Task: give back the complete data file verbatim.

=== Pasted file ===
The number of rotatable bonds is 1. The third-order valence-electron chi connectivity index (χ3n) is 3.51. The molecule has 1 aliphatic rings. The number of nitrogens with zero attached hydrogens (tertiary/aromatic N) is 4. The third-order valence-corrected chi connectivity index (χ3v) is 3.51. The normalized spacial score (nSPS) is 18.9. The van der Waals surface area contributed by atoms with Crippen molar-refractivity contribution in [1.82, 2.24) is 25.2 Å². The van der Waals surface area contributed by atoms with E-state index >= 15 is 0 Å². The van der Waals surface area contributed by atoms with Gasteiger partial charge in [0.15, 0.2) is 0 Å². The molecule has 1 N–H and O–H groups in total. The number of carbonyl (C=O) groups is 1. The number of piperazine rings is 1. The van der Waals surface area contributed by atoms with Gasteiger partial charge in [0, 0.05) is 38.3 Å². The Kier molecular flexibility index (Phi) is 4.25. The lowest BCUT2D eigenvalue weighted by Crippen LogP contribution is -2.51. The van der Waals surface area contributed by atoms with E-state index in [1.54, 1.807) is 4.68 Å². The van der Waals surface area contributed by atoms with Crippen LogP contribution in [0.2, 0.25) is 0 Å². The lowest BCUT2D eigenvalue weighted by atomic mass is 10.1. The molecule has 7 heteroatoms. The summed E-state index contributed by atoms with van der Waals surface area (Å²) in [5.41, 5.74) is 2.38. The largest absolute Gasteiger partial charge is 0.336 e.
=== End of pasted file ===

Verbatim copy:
The number of rotatable bonds is 1. The third-order valence-electron chi connectivity index (χ3n) is 3.51. The molecule has 1 aliphatic rings. The number of nitrogens with zero attached hydrogens (tertiary/aromatic N) is 4. The third-order valence-corrected chi connectivity index (χ3v) is 3.51. The normalized spacial score (nSPS) is 18.9. The van der Waals surface area contributed by atoms with Crippen molar-refractivity contribution in [1.82, 2.24) is 25.2 Å². The van der Waals surface area contributed by atoms with E-state index >= 15 is 0 Å². The van der Waals surface area contributed by atoms with Gasteiger partial charge in [0.15, 0.2) is 0 Å². The molecule has 1 N–H and O–H groups in total. The number of carbonyl (C=O) groups is 1. The number of piperazine rings is 1. The van der Waals surface area contributed by atoms with Gasteiger partial charge in [0, 0.05) is 38.3 Å². The Kier molecular flexibility index (Phi) is 4.25. The lowest BCUT2D eigenvalue weighted by Crippen LogP contribution is -2.51. The van der Waals surface area contributed by atoms with E-state index in [1.54, 1.807) is 4.68 Å². The van der Waals surface area contributed by atoms with Crippen LogP contribution in [0.2, 0.25) is 0 Å². The lowest BCUT2D eigenvalue weighted by atomic mass is 10.1. The molecule has 7 heteroatoms. The summed E-state index contributed by atoms with van der Waals surface area (Å²) in [5.41, 5.74) is 2.38. The largest absolute Gasteiger partial charge is 0.336 e.